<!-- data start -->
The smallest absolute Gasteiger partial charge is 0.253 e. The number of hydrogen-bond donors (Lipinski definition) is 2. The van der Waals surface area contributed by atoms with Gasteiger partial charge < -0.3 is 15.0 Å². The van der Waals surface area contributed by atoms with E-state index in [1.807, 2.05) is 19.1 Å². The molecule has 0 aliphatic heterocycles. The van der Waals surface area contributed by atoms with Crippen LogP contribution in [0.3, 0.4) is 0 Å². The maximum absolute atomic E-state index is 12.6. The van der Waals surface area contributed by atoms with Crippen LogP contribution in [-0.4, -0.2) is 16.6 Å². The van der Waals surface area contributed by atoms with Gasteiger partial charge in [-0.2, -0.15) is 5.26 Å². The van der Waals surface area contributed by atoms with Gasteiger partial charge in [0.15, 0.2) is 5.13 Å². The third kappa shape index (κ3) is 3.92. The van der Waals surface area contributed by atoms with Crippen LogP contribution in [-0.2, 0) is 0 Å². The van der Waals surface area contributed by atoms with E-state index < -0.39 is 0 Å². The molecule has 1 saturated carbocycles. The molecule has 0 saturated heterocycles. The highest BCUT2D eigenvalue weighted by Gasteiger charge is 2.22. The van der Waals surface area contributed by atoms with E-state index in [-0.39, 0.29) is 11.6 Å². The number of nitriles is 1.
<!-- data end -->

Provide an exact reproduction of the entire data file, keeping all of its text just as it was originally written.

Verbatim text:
The smallest absolute Gasteiger partial charge is 0.253 e. The number of hydrogen-bond donors (Lipinski definition) is 2. The van der Waals surface area contributed by atoms with Gasteiger partial charge < -0.3 is 15.0 Å². The van der Waals surface area contributed by atoms with E-state index in [1.807, 2.05) is 19.1 Å². The molecule has 0 aliphatic heterocycles. The van der Waals surface area contributed by atoms with Crippen LogP contribution in [0.3, 0.4) is 0 Å². The maximum absolute atomic E-state index is 12.6. The van der Waals surface area contributed by atoms with Crippen LogP contribution in [-0.4, -0.2) is 16.6 Å². The van der Waals surface area contributed by atoms with Gasteiger partial charge in [-0.2, -0.15) is 5.26 Å². The van der Waals surface area contributed by atoms with Gasteiger partial charge in [0.15, 0.2) is 5.13 Å². The third kappa shape index (κ3) is 3.92. The van der Waals surface area contributed by atoms with Crippen LogP contribution in [-0.2, 0) is 0 Å². The van der Waals surface area contributed by atoms with E-state index < -0.39 is 0 Å². The molecule has 1 saturated carbocycles. The molecule has 0 saturated heterocycles. The highest BCUT2D eigenvalue weighted by Gasteiger charge is 2.22. The van der Waals surface area contributed by atoms with E-state index in [-0.39, 0.29) is 11.6 Å². The number of nitriles is 1.